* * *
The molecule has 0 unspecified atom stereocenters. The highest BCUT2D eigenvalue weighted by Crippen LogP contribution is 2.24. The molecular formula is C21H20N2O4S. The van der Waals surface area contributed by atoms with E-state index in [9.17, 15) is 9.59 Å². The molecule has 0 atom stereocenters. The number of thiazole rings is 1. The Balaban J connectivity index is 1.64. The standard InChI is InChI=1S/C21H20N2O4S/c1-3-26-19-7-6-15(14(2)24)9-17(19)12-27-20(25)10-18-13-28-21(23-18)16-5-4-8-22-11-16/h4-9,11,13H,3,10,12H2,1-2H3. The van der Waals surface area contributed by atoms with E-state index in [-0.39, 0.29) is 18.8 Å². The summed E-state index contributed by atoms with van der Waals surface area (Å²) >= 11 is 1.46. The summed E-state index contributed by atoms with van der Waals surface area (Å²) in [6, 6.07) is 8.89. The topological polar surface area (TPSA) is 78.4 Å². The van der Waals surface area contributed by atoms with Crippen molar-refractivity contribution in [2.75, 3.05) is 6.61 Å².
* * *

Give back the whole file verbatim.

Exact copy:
The molecule has 0 unspecified atom stereocenters. The highest BCUT2D eigenvalue weighted by Crippen LogP contribution is 2.24. The molecular formula is C21H20N2O4S. The van der Waals surface area contributed by atoms with E-state index in [9.17, 15) is 9.59 Å². The molecule has 0 atom stereocenters. The number of thiazole rings is 1. The Balaban J connectivity index is 1.64. The standard InChI is InChI=1S/C21H20N2O4S/c1-3-26-19-7-6-15(14(2)24)9-17(19)12-27-20(25)10-18-13-28-21(23-18)16-5-4-8-22-11-16/h4-9,11,13H,3,10,12H2,1-2H3. The van der Waals surface area contributed by atoms with E-state index in [-0.39, 0.29) is 18.8 Å². The summed E-state index contributed by atoms with van der Waals surface area (Å²) >= 11 is 1.46. The summed E-state index contributed by atoms with van der Waals surface area (Å²) in [6, 6.07) is 8.89. The topological polar surface area (TPSA) is 78.4 Å². The van der Waals surface area contributed by atoms with Crippen molar-refractivity contribution in [2.75, 3.05) is 6.61 Å².